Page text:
Monday night. Rockin’ out. Normally two separate concepts, they’ll be combined Nov. 7 if Anthony Gomes has his way. And as the blues guitarist and his band will be on stage at Elmira’s Central Tavern, the odds are pretty good.
“We’re a high-energy, electrifying show,” he says of the upcoming performance, a chance to get back into Canada on his latest tour.
Born in Toronto to a Portuguese father and a French-Canadian mother, he was drawn to the blues at an early age, smitten by the legendary B.B. King. Having received a “beat up old acoustic guitar” for his 14th birthday, Gomes has kept six strings at hand ever since.
Inspired to write original music, Gomes’ high school band won a local radio station contest, earning $10,000 in prize money and a chance to open for Bon Jovi. Gomes decided it wasn’t his path to follow, however.
“I quit the band before all of that could happen. My heart wasn’t in it because I wanted to play the blues and roots music.
I packed up my bags and moved to Chicago to learn blues from the masters.”
That was in the late 1990s, when he decided to make a go of it as a full-time musician.
“If you want to play the blues, you gotta head south and hit the road,” he said this week in a telephone interview, appropriately in transit between St. Louis and Pennsylvania.
“B.B. King was definitely the first and main influence,” he said of his early foray into the blues. “I spent my first three or four years trying to sound just like B.B.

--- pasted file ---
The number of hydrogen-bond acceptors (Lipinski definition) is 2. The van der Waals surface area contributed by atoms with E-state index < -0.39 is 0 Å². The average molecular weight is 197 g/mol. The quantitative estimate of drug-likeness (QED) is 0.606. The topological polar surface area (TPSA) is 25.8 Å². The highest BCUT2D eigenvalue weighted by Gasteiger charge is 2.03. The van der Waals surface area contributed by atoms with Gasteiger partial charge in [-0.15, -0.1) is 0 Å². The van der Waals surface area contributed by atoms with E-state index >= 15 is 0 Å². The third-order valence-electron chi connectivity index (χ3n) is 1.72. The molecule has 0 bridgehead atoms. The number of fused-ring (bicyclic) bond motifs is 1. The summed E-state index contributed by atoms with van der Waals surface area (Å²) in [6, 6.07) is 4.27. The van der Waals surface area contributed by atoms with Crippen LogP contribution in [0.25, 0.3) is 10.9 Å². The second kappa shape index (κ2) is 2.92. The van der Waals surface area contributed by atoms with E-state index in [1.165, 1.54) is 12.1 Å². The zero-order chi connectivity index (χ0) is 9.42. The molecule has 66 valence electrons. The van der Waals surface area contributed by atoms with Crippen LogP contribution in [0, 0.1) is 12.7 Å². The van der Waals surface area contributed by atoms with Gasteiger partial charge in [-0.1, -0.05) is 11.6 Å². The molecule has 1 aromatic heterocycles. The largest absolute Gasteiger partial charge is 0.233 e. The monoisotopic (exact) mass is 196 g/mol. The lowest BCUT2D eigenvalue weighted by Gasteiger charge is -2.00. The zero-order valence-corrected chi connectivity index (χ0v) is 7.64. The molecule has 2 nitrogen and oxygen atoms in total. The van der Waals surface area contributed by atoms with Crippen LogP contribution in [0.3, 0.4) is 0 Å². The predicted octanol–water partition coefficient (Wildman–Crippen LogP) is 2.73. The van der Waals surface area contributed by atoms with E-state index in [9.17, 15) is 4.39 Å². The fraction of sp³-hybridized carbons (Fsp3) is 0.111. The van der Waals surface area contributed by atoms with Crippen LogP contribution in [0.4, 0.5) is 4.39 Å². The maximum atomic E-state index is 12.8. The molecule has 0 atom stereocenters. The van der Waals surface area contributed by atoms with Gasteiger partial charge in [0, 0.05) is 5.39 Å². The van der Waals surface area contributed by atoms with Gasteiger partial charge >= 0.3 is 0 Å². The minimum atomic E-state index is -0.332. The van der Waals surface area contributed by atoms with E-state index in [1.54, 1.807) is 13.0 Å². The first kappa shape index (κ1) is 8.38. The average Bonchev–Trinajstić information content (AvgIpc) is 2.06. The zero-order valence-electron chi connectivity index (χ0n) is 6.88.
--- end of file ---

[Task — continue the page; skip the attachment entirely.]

Listening to the likes of Buddy Guy, Albert Collins, Stevie Ray Vaughan, Albert King, Eric Clapton and Jimi Hendrix, he developed an appreciation for the variety of guitar styles, eventually carving out his own sound as a player.
Following a stint in Chicago, Gomes now calls Nashville home, a place where he can immerse himself in the music scene and hone his songwriting skills.
His influences and experiences are reflected in his recordings. Gomes made his recording debut in 1998 on the Urban Electric label with “Blues in Technicolor.” The disc introduced him as a guitar-slinger loaded with firepower. Instead of following up with more of the same, Gomes boldly stepped back for an intimate acoustic offering in 2000 with the critically acclaimed “Sweet Stringin’ Soul.”
In 2002 he released “Unity” and proceeded to win the 2003 BluesWax Artist of the Year award, exposing his music to a wider audience as his live shows got larger and more frequent. “Music Is the Medicine,” released in 2006, peaked at number four on the Billboard Top Blues Albums chart. His 2008 “LIVE” is Gomes’ greatest commercial success to date, reaching number one on the Billboard Top Blues Albums chart.
His latest album is “Blues Medicine,” a 17-song collection that highlights his evolution as a blues player, a career choice he continues to enjoy on a daily basis.
“I love what I do. I know what I was put here to do. This is my dream job.”
Given the deep roots and long lineage of the blues, there’s always more to learn and always something to keep him fascinated with the genre.
“It makes you feel like you’re part of something bigger – I like that about the blues,” said Gomes.
A proponent of the rockin’ blues, he sees plenty of converts who are surprised by the energy of the live shows, perhaps because they have a mistaken perception that the blues are all about being down, slow and depressed. It’s a chance to provide something of an education.
“I’ll say to them, ‘you know that Led Zeppelin you’re listening to? That’s Willie Dixon.’”
The blues are, of course, the root of rock ‘n’ roll, clearly in evidence in the music of a long list of performers, from Elvis Presley to The Beatles and the Rolling Stones right through to today, who’ve drawn on the genre.
Gomes’ high-energy take on the blues will be on display Nov. 7. The show opens with local musician Larry Lesperance playing his original acoustic tunes starting about 7:15 p.m. The Anthony Gomes band hits the stage at 8 p.m. Tickets are $15 in advance and $20 at the door, available at the Central Tavern (30 Arthur St. S.;519-669-9028), by emailing email@example.com or by calling 519-729-4909.